In a significant diplomatic development, South Korea and Japan are set to engage in high-level economic talks for the first time in eight years, highlighting a positive shift in their relations. This move comes as both nations increasingly find themselves aligned on shared geopolitical concerns.
The talks, initially initiated in 1999, had been stalled since 2016 due to historical disputes stemming from Japan's occupation of Korea between 1910 and 1945. However, since taking office in 2022, South Korean President Yoon Suk Yeol has prioritized the mending of ties with Tokyo.
Representing South Korea in these discussions will be Kang Jae-kwon, the deputy foreign minister for economic affairs, who will assess bilateral economic cooperation and engage in discussions regarding economic security policy with his Japanese counterpart, Keiichi Ono, the senior deputy foreign minister, according to the Seoul foreign ministry.
Earlier this year, South Korea announced its plans for companies to compensate individuals who were forced to work under Japan's occupation from 1910 to 1945. This initiative aimed to resolve a longstanding dispute that had previously undermined efforts by the United States and its allies to present a unified front in dealing with China and North Korea.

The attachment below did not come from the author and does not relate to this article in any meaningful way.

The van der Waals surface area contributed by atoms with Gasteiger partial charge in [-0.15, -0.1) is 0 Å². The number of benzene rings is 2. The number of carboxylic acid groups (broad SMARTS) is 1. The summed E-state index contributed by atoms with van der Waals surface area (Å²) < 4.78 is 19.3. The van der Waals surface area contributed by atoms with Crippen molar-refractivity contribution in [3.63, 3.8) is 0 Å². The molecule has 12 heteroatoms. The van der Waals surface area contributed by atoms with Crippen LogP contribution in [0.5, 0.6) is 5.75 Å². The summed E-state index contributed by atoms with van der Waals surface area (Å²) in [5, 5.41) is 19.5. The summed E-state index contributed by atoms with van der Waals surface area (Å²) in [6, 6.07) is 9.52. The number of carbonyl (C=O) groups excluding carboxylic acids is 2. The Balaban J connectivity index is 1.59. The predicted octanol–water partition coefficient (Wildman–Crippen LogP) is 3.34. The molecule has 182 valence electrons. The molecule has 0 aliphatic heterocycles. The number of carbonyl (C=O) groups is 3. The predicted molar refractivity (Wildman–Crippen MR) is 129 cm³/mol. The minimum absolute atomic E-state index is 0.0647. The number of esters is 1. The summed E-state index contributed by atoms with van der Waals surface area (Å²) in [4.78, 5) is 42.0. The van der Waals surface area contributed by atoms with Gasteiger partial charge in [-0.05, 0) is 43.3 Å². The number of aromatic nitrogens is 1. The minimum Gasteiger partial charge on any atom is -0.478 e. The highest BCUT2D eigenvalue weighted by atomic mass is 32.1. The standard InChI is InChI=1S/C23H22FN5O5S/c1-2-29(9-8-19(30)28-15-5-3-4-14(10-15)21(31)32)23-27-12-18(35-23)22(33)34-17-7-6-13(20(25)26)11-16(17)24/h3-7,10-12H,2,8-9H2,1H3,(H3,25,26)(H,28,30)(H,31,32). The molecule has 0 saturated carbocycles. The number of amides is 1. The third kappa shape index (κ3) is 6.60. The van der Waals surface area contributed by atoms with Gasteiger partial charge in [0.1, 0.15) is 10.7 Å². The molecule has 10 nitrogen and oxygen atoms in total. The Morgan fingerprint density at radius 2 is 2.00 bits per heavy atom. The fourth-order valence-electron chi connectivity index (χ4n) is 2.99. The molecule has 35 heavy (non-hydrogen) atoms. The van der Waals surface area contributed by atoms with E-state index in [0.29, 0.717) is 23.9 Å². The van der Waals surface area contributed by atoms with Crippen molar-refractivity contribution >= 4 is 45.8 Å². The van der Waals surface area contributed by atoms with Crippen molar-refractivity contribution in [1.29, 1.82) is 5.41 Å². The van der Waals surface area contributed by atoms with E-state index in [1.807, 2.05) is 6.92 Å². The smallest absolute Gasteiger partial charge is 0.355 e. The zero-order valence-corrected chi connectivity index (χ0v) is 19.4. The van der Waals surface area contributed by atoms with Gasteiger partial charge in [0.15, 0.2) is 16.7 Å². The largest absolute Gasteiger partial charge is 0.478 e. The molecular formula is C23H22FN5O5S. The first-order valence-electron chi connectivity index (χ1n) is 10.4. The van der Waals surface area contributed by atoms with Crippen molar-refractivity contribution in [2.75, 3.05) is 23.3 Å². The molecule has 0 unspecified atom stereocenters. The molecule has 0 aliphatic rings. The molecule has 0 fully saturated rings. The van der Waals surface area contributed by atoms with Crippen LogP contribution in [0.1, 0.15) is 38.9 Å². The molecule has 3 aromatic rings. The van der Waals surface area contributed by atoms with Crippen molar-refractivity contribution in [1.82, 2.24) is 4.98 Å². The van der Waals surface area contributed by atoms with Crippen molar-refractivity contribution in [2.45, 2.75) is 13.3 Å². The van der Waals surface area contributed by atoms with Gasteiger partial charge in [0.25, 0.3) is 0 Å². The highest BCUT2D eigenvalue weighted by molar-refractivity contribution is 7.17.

As a testament to increasing trilateral cooperation, Japan, South Korea, and the United States jointly announced the establishment of a real-time missile data-sharing system, which will aid in monitoring Pyongyang's nuclear and missile programs.
In another positive move, Japan reinstated South Korea to its "white list" for exports, granting it fast-track trade status. This decision followed Japan's lifting of export restrictions on high-tech materials to South Korea in March.
However, it is essential to note that some friction remains in the relationship between Japan and South Korea. South Korea has maintained a decade-long ban on seafood from the vicinity of the Fukushima nuclear power plant, and a recent South Korean court ruling favored a group of South Korean women known as "comfort women," who were forced to work in Japanese wartime brothels.
The last round of economic talks between the two nations took place in Tokyo back in 2016. This renewed engagement signals a promising step toward improved diplomatic and economic relations between South Korea and Japan.